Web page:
Katie Elmes, Development Executive at Arrow Pictures, on the reasons for the recent rise in demand contemporary history shows.
Historians love a Golden Age – from the reign of Elizabeth 1st to the Industrial Revolution. But now, history itself, at least on television, is revelling in its very own heyday, in a growing celebration of contemporary history.
Be it Channel Four’s Jade: The Reality Star Who Changed Britain or the BBC’s Once Upon a Time in Iraq – today’s audience has never been hungrier to explore our recent past in innovative and surprising ways. But what set off this new golden age? And how can we best feed what appears to be an insatiable appetite for premium non-fiction?
When I first started my career in history programming in the mid-noughties, the TV offering wasn’t all that different to what I had received in the lecture hall as a History undergraduate. The schedules were tent-poled with commanding, authored pieces from the likes of David Starkey and Simon Schama. But in recent years, a more immersive approach leveraging ingenious entry points has emerged. Viewers and critics alike have lauded projects like Netflix’s Five Came Back which looked at World War II from a different vantage point; and the BBC’s Gun No 6, tackling modern gun crime from an unexpected angle.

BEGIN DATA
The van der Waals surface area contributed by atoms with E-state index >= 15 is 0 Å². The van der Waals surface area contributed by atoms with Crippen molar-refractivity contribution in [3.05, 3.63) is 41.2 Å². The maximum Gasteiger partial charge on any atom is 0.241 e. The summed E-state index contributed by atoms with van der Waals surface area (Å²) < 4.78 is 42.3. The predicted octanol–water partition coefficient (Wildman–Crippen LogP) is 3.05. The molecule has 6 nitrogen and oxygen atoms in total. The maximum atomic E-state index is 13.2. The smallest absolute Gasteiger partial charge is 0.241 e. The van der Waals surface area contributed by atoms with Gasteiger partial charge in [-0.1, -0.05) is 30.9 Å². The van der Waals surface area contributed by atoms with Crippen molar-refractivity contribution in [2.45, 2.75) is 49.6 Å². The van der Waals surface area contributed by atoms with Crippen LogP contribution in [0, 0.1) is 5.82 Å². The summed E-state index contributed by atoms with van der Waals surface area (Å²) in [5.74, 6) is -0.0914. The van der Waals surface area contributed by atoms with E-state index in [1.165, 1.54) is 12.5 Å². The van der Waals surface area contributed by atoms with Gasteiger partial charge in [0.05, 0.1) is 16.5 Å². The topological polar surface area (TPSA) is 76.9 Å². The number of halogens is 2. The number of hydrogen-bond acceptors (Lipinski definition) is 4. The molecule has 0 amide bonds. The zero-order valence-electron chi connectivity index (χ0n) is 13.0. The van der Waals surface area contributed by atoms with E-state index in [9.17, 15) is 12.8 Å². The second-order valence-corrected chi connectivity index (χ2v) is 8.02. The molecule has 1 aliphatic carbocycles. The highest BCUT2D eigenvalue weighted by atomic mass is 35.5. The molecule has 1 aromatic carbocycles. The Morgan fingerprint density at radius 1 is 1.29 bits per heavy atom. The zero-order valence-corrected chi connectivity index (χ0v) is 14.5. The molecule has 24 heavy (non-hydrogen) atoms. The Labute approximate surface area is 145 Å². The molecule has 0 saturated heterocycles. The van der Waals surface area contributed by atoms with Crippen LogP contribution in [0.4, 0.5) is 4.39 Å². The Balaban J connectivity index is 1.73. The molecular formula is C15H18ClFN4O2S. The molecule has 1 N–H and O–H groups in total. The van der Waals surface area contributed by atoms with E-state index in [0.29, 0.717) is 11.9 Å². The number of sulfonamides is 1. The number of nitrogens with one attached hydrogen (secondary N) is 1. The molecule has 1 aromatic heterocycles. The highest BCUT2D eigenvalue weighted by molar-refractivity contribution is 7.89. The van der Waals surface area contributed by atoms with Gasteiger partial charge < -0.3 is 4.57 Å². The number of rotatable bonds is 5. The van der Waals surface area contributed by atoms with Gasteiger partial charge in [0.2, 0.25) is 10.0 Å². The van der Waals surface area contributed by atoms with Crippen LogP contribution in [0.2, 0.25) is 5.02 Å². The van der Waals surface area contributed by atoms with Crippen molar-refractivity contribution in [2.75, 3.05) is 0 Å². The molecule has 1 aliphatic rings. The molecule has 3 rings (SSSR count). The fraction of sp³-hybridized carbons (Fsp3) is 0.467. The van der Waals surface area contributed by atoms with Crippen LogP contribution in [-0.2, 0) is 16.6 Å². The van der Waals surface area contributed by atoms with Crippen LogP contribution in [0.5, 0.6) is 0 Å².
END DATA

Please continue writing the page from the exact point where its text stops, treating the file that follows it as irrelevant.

Hollywood has always rifled through history for the best stories – truth is stranger than fiction after all. Yet there seems to be a growing confidence in taking deep dives into particularly obscure chapters in history. The Favourite turned the little-known reign of an 18th century British Queen into a multi award-winning box-office smash. While TV commissioners have raised the bar on the scale and budget of their historical dramas, from Netflix’s The Crown to Sky’s Chernobyl.
These recent changes in approach have been supercharged by the pandemic and workings of streamers. Our global navel-gaze has seen us re-evaluate our lives and culture in an unprecedented way. Contemporary history documentaries offer a potent mix of nostalgia, hindsight and escapism and many lap up the opportunity to learn more about the way we live now by understanding past events. Streamer algorithms steer viewers to uncover more information on recently-viewed topics. As a result, for a new generation of viewers, documentaries now form a substantial part of their TV diet.
Arrow Pictures is fortunate to be able to draw on experience in high-end scripted to answer this current call for premium non-fiction. In Positive (Sky Documentaries) we explored Britain’s 40-year-battle against AIDs through the powerful testimony of the people who were there on the frontline. While I, Sniper (Channel Four) traces the shocking events of the 2002 D.C. sniper attacks via new audio testimony of shooter Lee Malvo recorded in his prison cell and incredible access to survivors and victims’ families. Both series draw on emotionally-charged events in our recent history, events which many recall but may have not yet deeply scrutinized.
The blockbuster history of legendary royals, bloody wars and infamous disasters will always form the ever-appealing backbone of factual programming. But right now, the documentary sweet-spot is for extraordinary, relatable contemporary stories that open up our own pasts and memories in unexpected ways.
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